The History Of Subaru
Subaru (スバル, Subaru?) is the automobile manufacturing division of Japanese transportation conglomerate Fuji Heavy Industries Co., Ltd. (FHI).
Subaru is known for their use of boxer engines in most of their vehicles. The company decided to utilize all wheel drive in most international markets as standard equipment in 1996. They also offer many turbocharged versions of their passenger cars, such as the Impreza WRX which is well-known in motorsports, such as rally racing. Other turbocharged models from Subaru include the Forester XT, Impreza STI and Legacy GT Spec.B.
Fuji Heavy Industries, the parent company of Subaru, is currently in a partnership with Toyota Motor Corporation, which owns 16.5% of FHI. The company is named after the star cluster Pleiades, which in Greek mythology is known as the Seven Sisters, and in Japanese the name is "Subaru", which roughly translated into English means, "to govern", "unite," or "gather together". The company logo is influenced by the star cluster. The large star in the logo represents Fuji Heavy Industries, and the five smaller stars represent the current five companies that are united under the FHI group.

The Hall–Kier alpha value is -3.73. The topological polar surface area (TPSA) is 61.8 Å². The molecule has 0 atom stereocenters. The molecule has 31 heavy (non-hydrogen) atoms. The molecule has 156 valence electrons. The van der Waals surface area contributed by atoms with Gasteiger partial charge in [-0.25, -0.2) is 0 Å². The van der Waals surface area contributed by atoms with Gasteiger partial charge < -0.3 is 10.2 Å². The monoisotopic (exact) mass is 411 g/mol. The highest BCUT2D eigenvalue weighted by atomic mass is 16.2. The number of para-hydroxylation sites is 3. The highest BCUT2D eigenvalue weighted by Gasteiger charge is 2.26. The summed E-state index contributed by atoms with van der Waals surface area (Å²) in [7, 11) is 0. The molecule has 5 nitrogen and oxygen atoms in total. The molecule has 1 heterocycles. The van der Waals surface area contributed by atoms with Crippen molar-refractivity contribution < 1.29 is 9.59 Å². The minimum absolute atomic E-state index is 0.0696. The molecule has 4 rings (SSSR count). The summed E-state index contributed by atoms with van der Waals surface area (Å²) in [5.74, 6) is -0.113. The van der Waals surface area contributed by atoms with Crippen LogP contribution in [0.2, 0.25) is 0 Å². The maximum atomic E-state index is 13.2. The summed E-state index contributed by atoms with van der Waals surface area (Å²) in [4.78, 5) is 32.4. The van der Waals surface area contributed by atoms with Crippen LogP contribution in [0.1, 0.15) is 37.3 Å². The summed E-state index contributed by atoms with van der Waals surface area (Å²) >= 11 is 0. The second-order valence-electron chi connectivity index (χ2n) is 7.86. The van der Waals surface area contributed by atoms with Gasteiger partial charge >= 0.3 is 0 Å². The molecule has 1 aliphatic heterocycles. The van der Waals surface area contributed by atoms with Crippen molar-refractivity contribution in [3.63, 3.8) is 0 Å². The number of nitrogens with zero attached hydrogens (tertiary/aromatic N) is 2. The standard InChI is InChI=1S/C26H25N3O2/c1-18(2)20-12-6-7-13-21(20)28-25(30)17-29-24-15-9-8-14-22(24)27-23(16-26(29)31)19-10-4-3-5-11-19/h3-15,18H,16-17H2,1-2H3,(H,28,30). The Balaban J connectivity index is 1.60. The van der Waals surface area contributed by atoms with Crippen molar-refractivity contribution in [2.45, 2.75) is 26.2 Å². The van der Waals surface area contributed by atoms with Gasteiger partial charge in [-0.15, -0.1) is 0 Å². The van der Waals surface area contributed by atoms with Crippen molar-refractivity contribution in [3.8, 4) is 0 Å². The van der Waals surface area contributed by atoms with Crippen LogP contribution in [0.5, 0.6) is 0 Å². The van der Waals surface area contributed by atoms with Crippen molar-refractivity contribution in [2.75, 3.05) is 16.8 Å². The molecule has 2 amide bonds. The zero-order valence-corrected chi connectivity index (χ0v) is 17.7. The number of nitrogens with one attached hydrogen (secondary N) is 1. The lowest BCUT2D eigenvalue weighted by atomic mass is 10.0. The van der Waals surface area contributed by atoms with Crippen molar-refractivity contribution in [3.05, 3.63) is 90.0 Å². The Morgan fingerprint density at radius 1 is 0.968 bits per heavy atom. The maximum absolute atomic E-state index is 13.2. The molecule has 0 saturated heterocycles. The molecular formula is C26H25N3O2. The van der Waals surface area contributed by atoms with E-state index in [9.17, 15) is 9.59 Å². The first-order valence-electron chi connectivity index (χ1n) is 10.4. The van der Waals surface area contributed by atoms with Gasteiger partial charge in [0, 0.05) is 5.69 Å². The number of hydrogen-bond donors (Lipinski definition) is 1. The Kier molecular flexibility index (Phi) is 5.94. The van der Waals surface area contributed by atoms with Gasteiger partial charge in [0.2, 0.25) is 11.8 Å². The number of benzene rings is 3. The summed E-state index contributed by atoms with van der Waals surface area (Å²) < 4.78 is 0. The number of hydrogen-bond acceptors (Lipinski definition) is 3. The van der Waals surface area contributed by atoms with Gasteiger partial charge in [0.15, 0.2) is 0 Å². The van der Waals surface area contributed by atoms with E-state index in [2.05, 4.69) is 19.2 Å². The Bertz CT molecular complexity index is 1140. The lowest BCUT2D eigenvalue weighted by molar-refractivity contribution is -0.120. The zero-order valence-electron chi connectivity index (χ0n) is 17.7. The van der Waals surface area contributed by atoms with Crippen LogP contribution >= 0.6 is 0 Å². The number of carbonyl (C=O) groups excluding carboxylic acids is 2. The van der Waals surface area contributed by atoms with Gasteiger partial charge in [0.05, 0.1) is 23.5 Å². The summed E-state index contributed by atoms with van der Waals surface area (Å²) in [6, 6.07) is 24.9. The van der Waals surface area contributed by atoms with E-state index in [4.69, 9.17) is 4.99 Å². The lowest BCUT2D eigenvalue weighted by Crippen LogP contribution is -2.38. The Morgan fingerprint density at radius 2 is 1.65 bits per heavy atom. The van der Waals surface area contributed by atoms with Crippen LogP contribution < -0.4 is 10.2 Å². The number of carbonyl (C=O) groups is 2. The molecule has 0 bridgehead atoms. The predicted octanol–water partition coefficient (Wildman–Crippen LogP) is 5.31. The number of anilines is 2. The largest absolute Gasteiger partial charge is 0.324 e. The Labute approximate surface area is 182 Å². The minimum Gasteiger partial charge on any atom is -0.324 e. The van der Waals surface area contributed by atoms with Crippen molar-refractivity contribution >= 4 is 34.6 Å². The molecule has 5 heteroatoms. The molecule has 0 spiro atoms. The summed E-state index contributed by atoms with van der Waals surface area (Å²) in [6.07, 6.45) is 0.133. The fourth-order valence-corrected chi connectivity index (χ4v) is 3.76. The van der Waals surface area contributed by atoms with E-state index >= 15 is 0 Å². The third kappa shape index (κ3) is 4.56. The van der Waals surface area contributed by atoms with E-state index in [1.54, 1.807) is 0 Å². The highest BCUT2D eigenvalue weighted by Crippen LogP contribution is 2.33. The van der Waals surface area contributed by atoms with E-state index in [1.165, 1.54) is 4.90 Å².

FHI started out as The Aircraft Research Laboratory in 1917 headed by Chikuhei Nakajima. In 1932, the company was reorganized as Nakajima Aircraft Company, Ltd and soon became the primary manufacturer of aircraft for Japan during World War II. At the end of the Second World War Nakajima Aircraft was again reorganized, this time as Fuji Sangyo Co, Ltd. In 1946, the company created the Fuji Rabbit motor scooter with spare aircraft parts from the war. In 1950, Fuji Sangyo was divided into 12 smaller corporations according to the Japanese Government's 1950 Corporate Credit Rearrangement Act, anti-zaibatsu legislation, but between 1953-1955, four of these corporations and a newly formed corporation Fuji Kogyo, a scooter manufacturer; coachbuilders Fuji Jidosha; engine manufacturers Omiya Fuji Kogyo; chassis builders Utsunomiya Sharyo and the Tokyo Fuji Dangyo trading company decided to merge together to form the Fuji Heavy Industries known today.